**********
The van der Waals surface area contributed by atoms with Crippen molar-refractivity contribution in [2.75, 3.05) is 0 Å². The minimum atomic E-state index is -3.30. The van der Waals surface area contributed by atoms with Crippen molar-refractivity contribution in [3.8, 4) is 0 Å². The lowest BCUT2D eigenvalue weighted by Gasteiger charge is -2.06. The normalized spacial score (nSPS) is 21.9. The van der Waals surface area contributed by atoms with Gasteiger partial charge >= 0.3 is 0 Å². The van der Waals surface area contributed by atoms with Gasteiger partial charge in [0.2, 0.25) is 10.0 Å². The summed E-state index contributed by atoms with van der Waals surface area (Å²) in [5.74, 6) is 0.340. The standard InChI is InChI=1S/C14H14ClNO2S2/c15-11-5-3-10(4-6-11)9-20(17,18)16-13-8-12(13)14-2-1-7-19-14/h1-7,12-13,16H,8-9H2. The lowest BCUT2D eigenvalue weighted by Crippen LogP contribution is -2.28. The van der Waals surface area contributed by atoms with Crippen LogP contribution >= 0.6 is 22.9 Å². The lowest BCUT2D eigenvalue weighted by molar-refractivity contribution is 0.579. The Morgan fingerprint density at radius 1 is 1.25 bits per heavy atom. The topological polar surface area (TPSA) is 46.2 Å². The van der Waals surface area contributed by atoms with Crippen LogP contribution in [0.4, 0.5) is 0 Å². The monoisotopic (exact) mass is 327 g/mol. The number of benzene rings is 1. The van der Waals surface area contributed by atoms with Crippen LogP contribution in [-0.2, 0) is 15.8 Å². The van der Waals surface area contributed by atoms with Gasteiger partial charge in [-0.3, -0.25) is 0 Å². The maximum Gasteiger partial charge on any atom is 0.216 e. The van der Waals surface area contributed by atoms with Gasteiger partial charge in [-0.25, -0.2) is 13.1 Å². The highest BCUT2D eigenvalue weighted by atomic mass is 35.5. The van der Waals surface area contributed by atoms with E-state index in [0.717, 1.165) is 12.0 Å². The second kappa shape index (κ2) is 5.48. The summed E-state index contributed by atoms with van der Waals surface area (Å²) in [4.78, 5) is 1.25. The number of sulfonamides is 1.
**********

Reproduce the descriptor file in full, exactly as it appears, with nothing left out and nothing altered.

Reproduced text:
The van der Waals surface area contributed by atoms with Crippen molar-refractivity contribution in [2.75, 3.05) is 0 Å². The minimum atomic E-state index is -3.30. The van der Waals surface area contributed by atoms with Crippen molar-refractivity contribution in [3.8, 4) is 0 Å². The lowest BCUT2D eigenvalue weighted by Gasteiger charge is -2.06. The normalized spacial score (nSPS) is 21.9. The van der Waals surface area contributed by atoms with Gasteiger partial charge >= 0.3 is 0 Å². The van der Waals surface area contributed by atoms with Gasteiger partial charge in [0.2, 0.25) is 10.0 Å². The summed E-state index contributed by atoms with van der Waals surface area (Å²) in [5.74, 6) is 0.340. The standard InChI is InChI=1S/C14H14ClNO2S2/c15-11-5-3-10(4-6-11)9-20(17,18)16-13-8-12(13)14-2-1-7-19-14/h1-7,12-13,16H,8-9H2. The lowest BCUT2D eigenvalue weighted by Crippen LogP contribution is -2.28. The van der Waals surface area contributed by atoms with Crippen LogP contribution >= 0.6 is 22.9 Å². The lowest BCUT2D eigenvalue weighted by molar-refractivity contribution is 0.579. The Morgan fingerprint density at radius 1 is 1.25 bits per heavy atom. The topological polar surface area (TPSA) is 46.2 Å². The van der Waals surface area contributed by atoms with Crippen LogP contribution in [0.4, 0.5) is 0 Å². The monoisotopic (exact) mass is 327 g/mol. The number of benzene rings is 1. The van der Waals surface area contributed by atoms with Crippen LogP contribution in [-0.2, 0) is 15.8 Å². The van der Waals surface area contributed by atoms with Gasteiger partial charge in [-0.3, -0.25) is 0 Å². The maximum Gasteiger partial charge on any atom is 0.216 e. The van der Waals surface area contributed by atoms with Gasteiger partial charge in [-0.25, -0.2) is 13.1 Å². The highest BCUT2D eigenvalue weighted by atomic mass is 35.5. The van der Waals surface area contributed by atoms with E-state index in [0.717, 1.165) is 12.0 Å². The second kappa shape index (κ2) is 5.48. The summed E-state index contributed by atoms with van der Waals surface area (Å²) in [4.78, 5) is 1.25. The number of sulfonamides is 1.